The new biblical understanding of the 21st century is best described in a quote from Warren Carter, to the effect that the Roman Empire is not to be seen as the background in understanding the New Testament, “it is the foreground.”
Basing their works on this, some of the writers in my bibliography have laid out an understanding of what the empire looked like and its effect upon the citizens of the empire, particularly those 95% who were not of the elite class and who made up the persons in the early Christ associations. The authors include people like the aforementioned Carter. But also there are Richard Horsley pioneer in the empire criticism, John Dominic Crossan and others. As well as these biblical scholars there is sociologist Michael Mann with his four volumes on the four sources of social power.
In addition, there is the growing list of writers who have often concentrated upon a single N T book to show what it looks like to read the N T through its empire context. Brigitt Kahl’s “Galatians Reimagined” is a good example of this.
But none of the 100 plus authors in my empire bibliography has so far done what Daniel Oudshoorn has. On one hand, he looks closely at the structure of the Roman Empire: he analyzes what are called the four cornerstones of the empire: the household, the honor/shame value framework, the system of patronage, and imperial religion. On the other hand, he looks through the lens provided by these four cornerstones at what are considered the seven undisputed letters of Paul.
Oudshoorn gives a granular view of how these four operate in the empire in material of the first two volumes. I’ll cover this in my next post. But the best stuff is found in the third volume where he reads Paul’s letters as they establish an alternative way of life for what he calls the Pauline faction among the early Jesus movement. What he does, in effect, is to use the lens of those four cornerstones by which the culture of the empire can be understood. He uses this perspective to read anew the undisputed seven letters of Paul- I Thessalonians, I and II Corinthians, Galatians, Philippians, Philemon,and Romans.
To give an example: Patronage.
“The world of the authors and readers of the New Testament, however, was one in which personal patronage was an essential means of acquiring access to goods, protection or opportunities for employment and advancement. Not only was it essential—it was expected and publicized! The giving and receiving of favors was, according to a first-century participant, the “practice that constitutes the chief bond of human society” (Seneca Ben. 1.4.2).”” deSilva, David. Honor, Patronage, Kinship & Purity (p. 96).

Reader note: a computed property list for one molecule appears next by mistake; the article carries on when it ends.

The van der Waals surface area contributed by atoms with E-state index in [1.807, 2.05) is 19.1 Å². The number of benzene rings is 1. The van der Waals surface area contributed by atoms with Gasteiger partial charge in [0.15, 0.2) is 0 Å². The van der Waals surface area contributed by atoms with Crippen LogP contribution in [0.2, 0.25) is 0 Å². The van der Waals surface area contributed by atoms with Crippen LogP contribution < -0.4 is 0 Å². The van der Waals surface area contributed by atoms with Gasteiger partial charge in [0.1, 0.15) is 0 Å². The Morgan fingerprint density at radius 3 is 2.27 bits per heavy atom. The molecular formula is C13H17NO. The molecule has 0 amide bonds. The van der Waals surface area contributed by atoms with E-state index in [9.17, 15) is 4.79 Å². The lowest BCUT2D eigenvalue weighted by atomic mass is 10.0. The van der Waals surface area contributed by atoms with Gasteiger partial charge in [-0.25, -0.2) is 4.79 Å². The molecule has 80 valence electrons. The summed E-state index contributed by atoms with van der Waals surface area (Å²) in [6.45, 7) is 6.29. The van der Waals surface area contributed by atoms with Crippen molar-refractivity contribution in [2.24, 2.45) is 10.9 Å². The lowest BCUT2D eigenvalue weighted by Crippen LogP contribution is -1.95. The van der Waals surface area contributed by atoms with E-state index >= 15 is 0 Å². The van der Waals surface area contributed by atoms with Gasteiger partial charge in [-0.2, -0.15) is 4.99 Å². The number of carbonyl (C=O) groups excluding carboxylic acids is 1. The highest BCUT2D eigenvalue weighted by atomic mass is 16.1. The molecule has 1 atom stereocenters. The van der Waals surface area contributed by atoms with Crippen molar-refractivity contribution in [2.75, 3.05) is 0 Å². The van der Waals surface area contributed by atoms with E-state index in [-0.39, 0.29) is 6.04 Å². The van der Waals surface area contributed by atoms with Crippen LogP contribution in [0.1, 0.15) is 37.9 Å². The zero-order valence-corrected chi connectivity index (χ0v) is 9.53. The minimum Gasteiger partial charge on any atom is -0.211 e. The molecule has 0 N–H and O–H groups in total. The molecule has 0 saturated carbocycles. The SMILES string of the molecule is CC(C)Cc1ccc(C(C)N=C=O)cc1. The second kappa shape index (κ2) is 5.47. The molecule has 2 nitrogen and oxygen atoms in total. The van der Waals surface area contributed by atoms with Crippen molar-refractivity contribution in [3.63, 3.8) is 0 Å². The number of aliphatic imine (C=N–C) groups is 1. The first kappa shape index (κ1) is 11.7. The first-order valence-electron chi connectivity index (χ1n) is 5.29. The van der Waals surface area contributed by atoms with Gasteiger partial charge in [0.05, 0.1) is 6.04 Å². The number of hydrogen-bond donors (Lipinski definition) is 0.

Patronage was the “trickle down economy” of the empire which aided in the rich getting richer and the poor getting poorer.
Paul’s collection from his congregations for the Jesus poor in Jerusalem has usually gotten very little attention from Biblical scholars, even though four of those seven authentic letters of Paul make reference to it. (Gal 2:10; 6:6–10; 1 Cor 16:1–4; 2 Cor 8:1–9:15; 12:14–18; Rom 15:25–32)
But, according to Oudshoorn, when looked at through the lens of patronage, the collection provides the ‘cornerstone’ of Paul’s economics. Where patronage is the means of the elite controlling the economic goods, Paul’s collection is the means for the poor who are above the subsistence level aiding fellows of The Way who were barely subsisting back in Jerusalem.
It was an economics based upon “From each according to their ability, to each according to their need.” I would name the contemporary philosophy from which this quote comes if the “C” word wasn’t subversive today. It is clear that Paul’s economics were subversive in his day.
If patronage is a cornerstone for preserving the Roman way- economics in the control of the elite, an alternative system would undercut patronage. In addition, with Rome controlling its empire consisting of many different conquered peoples by the ‘divide and control’ method, to have different conquered gentile nations supporting economically struggling Jewish Christian people would be seditious. Gentiles are supposed to look down on the Jews like everyone else, not treat them like brothers and sisters who are needy. Money is supposed to be in the hands and control of the elite, not the poor!
The Collection then for Oudshoorn is an “example of sibling-based economic mutualism”.
DAVID A. de SILVA, in his HONOR, PATRONAGE, KINSHIP & PURITY: Unlocking New Testament Culture, with a slight difference in the labelling of the cornerstones, agrees that, looking through the lens of the social realities of the Roman Empire, one finds a different reading of the New Testament than was seen by earlier biblical scholars.
Warning: this won’t be my last post on Oudshoorn’s three books.